John Boik: Principled Societies Project – Local Economic Direct Democracy Association (LEDDA) Framework

John Boik

John Boik

Communities worldwide want economies that are stronger, greener, fairer, more resilient, more democratic, and more diverse. Jobs must be created, climate change addressed, infrastructure repaired, schools upgraded, and more. The LEDDA economic direct democracy framework, now under development, offers a bold yet practical solution.

The LEDDA framework provides greater organization to a local economy, one hard-wired for cooperation and steeped in democratic decision-making processes. A complete description is given in the book Economic Direct Democracy: A Framework to End Poverty and Maximize Well-Being.

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Jul 27

Jean Lievens: Bank of England Governor – Capitalism Doomed Without Ethics

Jean Lievens

Jean Lievens

Bank of England governor: capitalism doomed if ethics vanish

Mark Carney issues strong critique of City behaviour and warns of growing sense that basic social contract is breaking down

Angela Monaghan

The Guardian,

Capitalism is at risk of destroying itself unless bankers realise they have an obligation to create a fairer society, the Bank of England governor has warned.

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Jun 1

Search: federal government spending osint

ROBERT STEELE: The IC, DoD, and oversight agencies such as OMB and GAO have not sought to audit government spending on OSINT and probably could not do so effectively with the combination of ignorance on the part of the auditors and recalcitrance on the part of those who should be audited.  The closest anyone came to setting the stage for this was in 2000 when Sean O’Keefe, DD/OMB, established code M320 to tag all spending by the US Government on contractor provision of Open Source Intelligence (OSINT).  When O’Keffe moved to NASA, the impetus for getting OSINT right died.  More recently, Joe Markowitz and Robert Steele met with senior civil servants at OMB and got a second approval  for the Open Source Agency (OSA) contingent on a Cabinet secretary asking for it.  There was universal agreement the OSA should not be under secret community management but rather under diplomatic and/or commercial agency auspices.  Joe Markowitz and Robert Steele continue to favor Markowitz’s original idea, that the OSA be a sister-agency to the Broadcasting Board of Governors (BBG).  It would of course provide near-real-time feed of all OSINT to the high side, the secret side, but all OSINT would remain outside the wire for liberal sharing with any other actor US or foreign.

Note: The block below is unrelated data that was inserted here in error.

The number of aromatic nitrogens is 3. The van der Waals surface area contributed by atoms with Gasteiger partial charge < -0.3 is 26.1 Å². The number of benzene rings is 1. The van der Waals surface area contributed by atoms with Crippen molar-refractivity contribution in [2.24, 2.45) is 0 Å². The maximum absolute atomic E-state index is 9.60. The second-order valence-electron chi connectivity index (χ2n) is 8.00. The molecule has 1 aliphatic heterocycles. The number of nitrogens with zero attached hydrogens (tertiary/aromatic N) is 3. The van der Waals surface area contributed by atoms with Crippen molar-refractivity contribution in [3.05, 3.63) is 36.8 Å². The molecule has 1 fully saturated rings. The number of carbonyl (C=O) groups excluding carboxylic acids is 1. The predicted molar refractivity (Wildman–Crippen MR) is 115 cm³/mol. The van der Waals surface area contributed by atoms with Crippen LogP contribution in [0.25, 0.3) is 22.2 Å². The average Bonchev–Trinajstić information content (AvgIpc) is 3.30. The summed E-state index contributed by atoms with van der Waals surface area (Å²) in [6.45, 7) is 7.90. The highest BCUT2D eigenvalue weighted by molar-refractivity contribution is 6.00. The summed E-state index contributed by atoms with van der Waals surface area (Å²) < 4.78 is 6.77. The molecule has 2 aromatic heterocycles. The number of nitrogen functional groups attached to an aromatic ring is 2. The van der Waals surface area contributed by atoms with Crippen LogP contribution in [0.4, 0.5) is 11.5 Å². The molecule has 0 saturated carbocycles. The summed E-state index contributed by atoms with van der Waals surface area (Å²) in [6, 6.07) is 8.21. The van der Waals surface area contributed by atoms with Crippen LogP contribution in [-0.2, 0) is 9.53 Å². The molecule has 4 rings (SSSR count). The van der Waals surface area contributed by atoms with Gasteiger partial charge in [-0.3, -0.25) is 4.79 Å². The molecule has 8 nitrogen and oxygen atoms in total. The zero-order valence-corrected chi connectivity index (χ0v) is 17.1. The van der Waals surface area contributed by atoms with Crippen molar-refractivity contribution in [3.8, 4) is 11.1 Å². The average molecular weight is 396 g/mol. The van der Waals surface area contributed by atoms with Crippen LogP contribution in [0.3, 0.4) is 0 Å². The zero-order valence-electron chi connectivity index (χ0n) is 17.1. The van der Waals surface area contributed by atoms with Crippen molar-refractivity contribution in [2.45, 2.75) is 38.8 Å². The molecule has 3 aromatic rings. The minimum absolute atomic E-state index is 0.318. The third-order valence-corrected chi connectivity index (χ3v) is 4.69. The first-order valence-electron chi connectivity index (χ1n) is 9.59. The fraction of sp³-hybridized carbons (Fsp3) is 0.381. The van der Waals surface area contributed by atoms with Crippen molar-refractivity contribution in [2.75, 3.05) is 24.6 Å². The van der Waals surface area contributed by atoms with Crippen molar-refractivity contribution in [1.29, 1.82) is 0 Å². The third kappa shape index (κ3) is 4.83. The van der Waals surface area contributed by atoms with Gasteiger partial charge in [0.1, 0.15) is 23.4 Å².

Robert Steele

What is known is that DoD treats OSINT as a technical processing challenge (this is ineffective since 80% or more of OSINT is not published, not digital, and not online); that ABLE DANGER was a very expensive program that included both digital OSINT and the digitization of visa application; that Document Exploitation (DOCEX) has received a great deal of investment within DIA, to the point that seriously silly claims have been made to justify new SES/DISL positions, e.g. that DOCEX is its “own” discipline.  The two largest contracts in OSINT, both hosed by the client with the contractors going along, are the L-3 provision of OSINT technical and subject matter support to the CIA’s Open Source Center (the latter is NOT, by any stretch of the imagination, a national capability, just an over-hyped internal capability whose budget has been cut in half since the conversation from being the Foreign Broadcast Information Service) and the SOS International contract with USSTRATCOM to provide butts in seats that pretend to do IO/online OSINT monitoring (more idiocy).

Over-all, including classified projects, including DARPA and IARPA and hidden relationships with Google, Facebook, and Twitter, among others, and including non-secret non-national security element spending on open sources and what pass for methods, is no less than one billion a year, probably around three billion a year, and when counting all the buried pieces (e.g. contractors doing Mission X and creating their own OSINT support that is still not available for the CIA OSC), perhaps as much as five billion a year.  All out of control, lacking any combination of intelligence and integrity, as much if not more of a waste than the $80 billion plus spent on technical collection that is not processed, with little regard for human intelligence and advanced analytics, all to provide “at best” 4% of what the President or a major commander requires to make good decisions.